But they touched something real and deep in the psyche of our world today, an anxiety and a disenfranchisement and a sense of huge loss, but what they also touched was really an active hope. That the world as it is, is not the world as it should be. One of the slogans that I saw at one of the tents really struck me. It said: “As you look around the world, does it feel right?” Well, no it doesn’t feel right. I think raising the issue was important, and ultimately decisions were made that the centre of focus was moving from the ideas and issues to who occupies which territory, which was not the point. But I am proud of our Cathedral and of our Dean, the Vicar, the associate priest and the lay people of the Cathedral church, who reached out into that community, to their neighbours, who brought people together, talked with the police and with the occupiers, who talked with the local business community and kept conversations going, who brought together concerns for the vulnerable who came into the camp and protected their concerns.
They began to proclaim the gospel and teach something about the faith to a group of people who had never had faith. These people came to the campsite and they asked if they could use the space and were told yes, but leave some space for people to get into the Cathedral and somebody said: “Something happens here on Sunday?” And they discovered something did, four times a day, every day, the bells of the Cathedral summon people to worship. And the Cathedral was open.
What we need to do now is to help continue our long-standing work of advocacy and direct service regarding poverty, homelessness, breaking cycles of violence, about proclaiming hope that the world as we know it today is not the finished world, is not the end of the world, not God’s ultimate plan, but that God has a new plan for us and that we are called to join business, government, civil society, ordinary people, in building a community of hope and compassion.
That’s what this diocese is about, building communities of hope and compassion, joining in God’s mission to the world, joining in that mission to reconcile and heal God’s wonderful and beloved, but wounded and broken world. We come together at synod, a meeting place, not just to talk but to pray, to listen, to work, to learn, to discern the thread of God’s mission to reconcile and restore his creation, to see the larger context.
Part of that larger context is the environment in which we find ourselves. Our environment is not incidental, it’s not a side-bar, our environment is the very place that God’s saving work is done. We have a long tradition in Anglicanism, theological, liturgical, emotional and practical, about dealing with the world around us, with the creation. We are an incarnational people, shaped largely by a Benedictine spirituality, where place is very important. We have much to learn from our aboriginal brothers and sisters about place, the land. For Anglicans, the three great feasts are Christmas, Easter and Pentecost, but it seems to me Christmas, Easter and Harvest, at least looking at the numbers.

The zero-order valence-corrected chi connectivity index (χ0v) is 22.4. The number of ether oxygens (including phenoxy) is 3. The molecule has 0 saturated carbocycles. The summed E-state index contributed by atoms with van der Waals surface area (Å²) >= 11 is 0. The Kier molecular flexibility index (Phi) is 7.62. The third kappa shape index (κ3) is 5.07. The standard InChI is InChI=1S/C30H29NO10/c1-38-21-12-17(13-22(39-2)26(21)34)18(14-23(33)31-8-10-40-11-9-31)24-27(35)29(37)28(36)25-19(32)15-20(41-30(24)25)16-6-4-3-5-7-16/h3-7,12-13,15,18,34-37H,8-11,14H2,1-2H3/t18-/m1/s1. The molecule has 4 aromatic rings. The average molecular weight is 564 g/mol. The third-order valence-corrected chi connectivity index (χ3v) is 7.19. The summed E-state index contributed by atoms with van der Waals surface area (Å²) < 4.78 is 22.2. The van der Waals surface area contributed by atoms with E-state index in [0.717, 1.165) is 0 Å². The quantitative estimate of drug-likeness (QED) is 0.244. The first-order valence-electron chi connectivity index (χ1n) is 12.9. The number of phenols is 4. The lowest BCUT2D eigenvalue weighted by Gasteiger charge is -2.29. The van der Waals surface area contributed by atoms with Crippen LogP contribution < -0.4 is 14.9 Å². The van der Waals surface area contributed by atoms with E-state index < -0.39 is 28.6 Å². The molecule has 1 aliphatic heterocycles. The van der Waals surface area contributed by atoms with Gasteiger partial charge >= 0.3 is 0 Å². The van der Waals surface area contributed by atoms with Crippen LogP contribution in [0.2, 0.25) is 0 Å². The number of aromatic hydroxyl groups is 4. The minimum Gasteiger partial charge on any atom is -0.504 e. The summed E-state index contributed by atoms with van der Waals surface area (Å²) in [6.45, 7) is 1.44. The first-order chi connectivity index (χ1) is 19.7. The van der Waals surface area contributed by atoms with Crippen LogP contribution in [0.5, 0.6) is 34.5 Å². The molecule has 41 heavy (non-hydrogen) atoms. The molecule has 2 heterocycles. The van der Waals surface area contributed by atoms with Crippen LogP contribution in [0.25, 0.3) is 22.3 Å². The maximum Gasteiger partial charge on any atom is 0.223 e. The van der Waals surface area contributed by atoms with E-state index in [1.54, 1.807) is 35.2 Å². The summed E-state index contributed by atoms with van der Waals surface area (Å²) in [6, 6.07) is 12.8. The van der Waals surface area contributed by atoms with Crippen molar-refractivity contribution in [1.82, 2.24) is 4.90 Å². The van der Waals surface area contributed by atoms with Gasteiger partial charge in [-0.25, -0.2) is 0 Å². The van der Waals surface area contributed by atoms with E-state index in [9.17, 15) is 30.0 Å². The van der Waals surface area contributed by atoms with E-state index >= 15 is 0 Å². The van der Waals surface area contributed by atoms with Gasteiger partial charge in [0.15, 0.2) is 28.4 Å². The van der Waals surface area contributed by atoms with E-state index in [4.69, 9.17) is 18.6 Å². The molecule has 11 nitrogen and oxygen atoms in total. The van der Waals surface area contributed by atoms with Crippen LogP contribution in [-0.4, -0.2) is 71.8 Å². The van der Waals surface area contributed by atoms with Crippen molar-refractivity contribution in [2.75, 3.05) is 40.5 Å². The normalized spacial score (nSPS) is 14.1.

The opening chapter of scripture talks about God’s creation of a universe that he named good. We received our first commission to be stewards of that creation. The last book of the bible, the story of God’s recreation, his new creation, not simply a destruction of the world, but its fulfillment, its healing and its perfection. At the heart of the Gospel is John’s great declaration that God so loved the world that he sent his only begotten Son that the world through him might be saved—the world, the cosmos, not just us.
This is not just about recycling or composting, although that might be a good start for some people. Most of us need to learn to live simply, so that others can simply live. The Occupy movement’s slogan, I think, might be more useful: “A few might be guilty, but all of us are responsible.” And so we spend time at this synod considering our environment, our place in it, our responsibility, how it is part of God’s mission.
In your packet, you received the five marks of mission that the Anglican Communion has identified. Those marks stretch our perception of what mission is, the mission of the whole communion, of what God is up to in our neighbourhood, and care of the environment is part of that. It is not an add-on, but an essential aspect of our missional emphasis in this diocese. It may well be a point of connection with people who are passionately concerned about our world but as yet do not know the gospel of Jesus Christ. Even as they are responding, God’s spirit is already active in their own lives.
Missional focus, that is what we are about. We talked about moving towards a mixed-economy church, a healthy inherited church alongside new church plants and fresh expressions, new ways of doing things. It’s about sharing the gospel, it’s about building communities of hope and compassion where all people, not just those who inhabit our church buildings, will have a place. Both are vitally important. Both/and, not either/or.